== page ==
Degree Type

Dissertation

Date of Award

2012

Degree Name

Doctor of Philosophy

Department

Biomedical Sciences

First Advisor

Richard J. Martin

Second Advisor

Alan P. Robertson

Abstract

Anthelmintic drugs apart from a regular treatment of worm infections, find their common use in prophylaxis. The prophylactic usage in farm animals and mass drug administrations (MDA) in humans are common due to an unavailability of effective vaccines. The anthelmintic resistance occurs when an anthelmintic drug is repeatedly used resulting in selection of resistant parasites. Reports of anthelmintics resistance are extensive in farm animals. Emerging reports of resistance in human parasites raises a serious concern. Under the present scenario, research as a part of my graduate program is aimed at countering anthelmintic resistance. I have addressed this aim by working on three different approaches / goals that are arranged into individual chapters in my dissertation. In my first goal (chapter 3), I have proposed a mechanism to potentiate cholinomimetic anthelmintics like levamisole. Levamisole acts on the nicotinic receptors of the somatic (body) muscle of the parasite to produce paralysis. Presently, levamisole resistance is reported in major livestock producing areas across the world. Using Ascaris suum a round worm of pigs as a model parasite, I have studied a mechanism to potentiate the levamisole and thus counter levamisole resistance in parasitic worms. I have used electrophysiological methods on the somatic muscle of A. suum to study the levamisole response. I have observed that, a brief application of AF2 caused potentiation of levamisole responses. AF2 neuropeptide has been isolated in abundant quantities across nematode species and shown to be excitatory on neuromuscular system of nematodes. I have proposed that AF2 receptors are attractive targets in order to potentiate other cholinomimetic anthelmintics like levamisole, pyrantel and oxantel.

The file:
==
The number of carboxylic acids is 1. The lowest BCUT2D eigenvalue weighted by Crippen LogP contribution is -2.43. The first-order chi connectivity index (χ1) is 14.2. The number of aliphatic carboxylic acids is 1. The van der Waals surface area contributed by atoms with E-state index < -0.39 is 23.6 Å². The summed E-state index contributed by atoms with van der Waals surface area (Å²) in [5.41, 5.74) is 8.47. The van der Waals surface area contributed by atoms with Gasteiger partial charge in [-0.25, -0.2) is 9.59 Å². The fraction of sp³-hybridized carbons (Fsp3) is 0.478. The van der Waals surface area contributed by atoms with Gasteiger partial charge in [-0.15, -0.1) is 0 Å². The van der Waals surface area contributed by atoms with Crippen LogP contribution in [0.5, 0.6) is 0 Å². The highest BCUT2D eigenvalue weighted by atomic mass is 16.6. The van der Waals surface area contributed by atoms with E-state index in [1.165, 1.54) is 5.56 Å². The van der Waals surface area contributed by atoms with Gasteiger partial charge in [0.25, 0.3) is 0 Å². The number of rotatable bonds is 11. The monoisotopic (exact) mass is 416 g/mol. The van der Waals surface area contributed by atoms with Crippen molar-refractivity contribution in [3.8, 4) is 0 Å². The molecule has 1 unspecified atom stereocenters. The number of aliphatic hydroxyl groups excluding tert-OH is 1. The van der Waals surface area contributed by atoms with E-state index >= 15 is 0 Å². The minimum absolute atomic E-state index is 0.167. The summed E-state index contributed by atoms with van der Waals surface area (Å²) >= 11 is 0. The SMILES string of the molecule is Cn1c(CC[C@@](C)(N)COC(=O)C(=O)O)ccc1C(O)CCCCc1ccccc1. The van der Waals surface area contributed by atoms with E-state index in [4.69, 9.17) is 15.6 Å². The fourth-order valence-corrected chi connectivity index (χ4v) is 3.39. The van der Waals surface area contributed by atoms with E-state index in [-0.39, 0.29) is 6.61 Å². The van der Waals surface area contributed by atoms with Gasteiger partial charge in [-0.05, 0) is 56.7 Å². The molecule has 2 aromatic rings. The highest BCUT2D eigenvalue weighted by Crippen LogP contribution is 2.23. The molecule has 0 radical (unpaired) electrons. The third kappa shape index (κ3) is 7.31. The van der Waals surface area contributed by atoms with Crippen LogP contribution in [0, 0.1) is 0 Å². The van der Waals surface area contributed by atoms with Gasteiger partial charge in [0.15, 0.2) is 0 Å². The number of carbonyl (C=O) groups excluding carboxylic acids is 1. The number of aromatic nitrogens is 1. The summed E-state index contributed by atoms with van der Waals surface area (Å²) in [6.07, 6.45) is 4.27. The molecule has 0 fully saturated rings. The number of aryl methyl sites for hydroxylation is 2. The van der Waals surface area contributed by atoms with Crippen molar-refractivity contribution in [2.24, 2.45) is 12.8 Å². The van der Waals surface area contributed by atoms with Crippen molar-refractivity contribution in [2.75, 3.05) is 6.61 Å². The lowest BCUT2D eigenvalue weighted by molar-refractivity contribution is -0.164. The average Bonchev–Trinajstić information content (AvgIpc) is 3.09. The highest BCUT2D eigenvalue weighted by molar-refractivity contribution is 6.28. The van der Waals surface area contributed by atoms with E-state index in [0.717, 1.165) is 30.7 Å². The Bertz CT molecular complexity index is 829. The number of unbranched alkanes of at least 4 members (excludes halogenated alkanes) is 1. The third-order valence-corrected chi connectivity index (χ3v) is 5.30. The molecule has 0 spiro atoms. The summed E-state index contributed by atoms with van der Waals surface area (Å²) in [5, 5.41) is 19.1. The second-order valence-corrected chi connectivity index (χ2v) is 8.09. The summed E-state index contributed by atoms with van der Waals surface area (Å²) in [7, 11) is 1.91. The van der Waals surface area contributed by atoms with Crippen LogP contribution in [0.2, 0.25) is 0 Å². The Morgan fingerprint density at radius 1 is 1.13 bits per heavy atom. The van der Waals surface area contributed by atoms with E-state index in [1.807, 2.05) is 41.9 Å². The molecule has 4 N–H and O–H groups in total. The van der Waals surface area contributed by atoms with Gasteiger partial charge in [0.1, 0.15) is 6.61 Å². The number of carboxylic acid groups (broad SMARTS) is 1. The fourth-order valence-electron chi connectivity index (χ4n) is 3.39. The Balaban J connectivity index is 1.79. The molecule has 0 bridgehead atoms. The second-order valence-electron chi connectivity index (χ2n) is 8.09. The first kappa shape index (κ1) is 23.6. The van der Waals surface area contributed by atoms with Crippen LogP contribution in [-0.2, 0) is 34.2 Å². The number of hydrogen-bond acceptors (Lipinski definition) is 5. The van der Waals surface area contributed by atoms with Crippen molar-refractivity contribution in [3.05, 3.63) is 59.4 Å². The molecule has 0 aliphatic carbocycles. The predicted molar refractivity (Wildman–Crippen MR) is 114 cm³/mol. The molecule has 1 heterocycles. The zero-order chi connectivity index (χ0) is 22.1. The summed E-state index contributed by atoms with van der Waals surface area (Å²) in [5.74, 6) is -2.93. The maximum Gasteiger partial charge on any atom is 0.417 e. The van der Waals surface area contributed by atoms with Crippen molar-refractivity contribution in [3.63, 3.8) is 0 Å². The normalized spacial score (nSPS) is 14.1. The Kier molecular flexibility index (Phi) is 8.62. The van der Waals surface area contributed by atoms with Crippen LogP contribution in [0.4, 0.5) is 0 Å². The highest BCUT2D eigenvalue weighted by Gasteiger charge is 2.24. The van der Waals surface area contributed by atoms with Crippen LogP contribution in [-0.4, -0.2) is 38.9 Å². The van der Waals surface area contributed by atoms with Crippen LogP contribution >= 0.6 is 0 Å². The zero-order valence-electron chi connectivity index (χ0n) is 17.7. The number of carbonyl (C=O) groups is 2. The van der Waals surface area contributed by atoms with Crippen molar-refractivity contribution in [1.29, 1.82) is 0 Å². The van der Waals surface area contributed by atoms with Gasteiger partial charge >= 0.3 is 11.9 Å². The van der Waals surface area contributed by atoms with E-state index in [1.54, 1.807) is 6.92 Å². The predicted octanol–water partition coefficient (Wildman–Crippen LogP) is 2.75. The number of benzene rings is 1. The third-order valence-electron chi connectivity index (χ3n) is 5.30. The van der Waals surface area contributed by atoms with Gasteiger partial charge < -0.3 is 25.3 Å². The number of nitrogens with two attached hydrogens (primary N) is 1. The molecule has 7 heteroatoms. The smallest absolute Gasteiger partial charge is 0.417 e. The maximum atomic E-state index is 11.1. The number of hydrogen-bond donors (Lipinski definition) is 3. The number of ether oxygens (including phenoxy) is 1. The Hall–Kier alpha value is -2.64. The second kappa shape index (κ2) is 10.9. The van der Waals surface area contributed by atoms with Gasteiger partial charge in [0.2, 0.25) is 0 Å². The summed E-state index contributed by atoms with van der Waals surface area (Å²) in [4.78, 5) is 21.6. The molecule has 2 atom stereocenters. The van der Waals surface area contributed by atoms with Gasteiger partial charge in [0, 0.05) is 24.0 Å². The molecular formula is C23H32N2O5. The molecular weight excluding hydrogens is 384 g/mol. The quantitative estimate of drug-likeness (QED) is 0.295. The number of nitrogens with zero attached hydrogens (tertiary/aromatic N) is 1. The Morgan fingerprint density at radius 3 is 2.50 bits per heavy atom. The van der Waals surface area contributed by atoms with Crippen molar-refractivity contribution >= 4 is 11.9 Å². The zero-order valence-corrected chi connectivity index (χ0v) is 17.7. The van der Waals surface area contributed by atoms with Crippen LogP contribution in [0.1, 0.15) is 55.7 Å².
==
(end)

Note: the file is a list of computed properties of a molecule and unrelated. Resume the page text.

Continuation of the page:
The second goal (chapter 4) explores the study of anthelmintic combination Startect®. Combination of anthelmintic drugs is generally employed to slow the onset of resistance in parasites and to achieve synergism in therapy. Startect® consists of derquantel, a new anthelmintic drug that is combined with abamectin to treat resistant parasitic worms in sheep. Derquantel and abamectin have been hypothesized to interact synergistically to control worm infections. I have tested this hypothesis in isolated tissues (somatic muscle and pharynx) of parasitic nematode A. suum. In this study, I have concluded that these two drugs produced a greater than additive effect on the somatic muscle nicotinic receptors but, did not interact on the pharyngeal muscle glutamate receptors.

In the third goal (chapter 5) I have identified nicotinic receptor population in the pharynx of the parasitic worm A. suum and proposed them as novel drug targets. In my study, current cholinomimetic drugs did not act on the nicotinic receptors of pharynx. This demonstrated that they are novel targets. As current literature on pharyngeal nicotinic receptors is limited, I have explored their pharmacological properties. I have observed that the nicotinic receptors of pharynx are distinct from the nicotinic receptors of vertebrate host. Hence, these receptors are attractive targets for selective drug targeting of parasites and to minimize the side effects in vertebrate hosts.

DOI

https://doi.org/10.31274/etd-180810-3074

Copyright Owner

Sreekanth Puttachary

Language

en

File Format

application/pdf

File Size

242 pages

Included in

Pharmacology Commons

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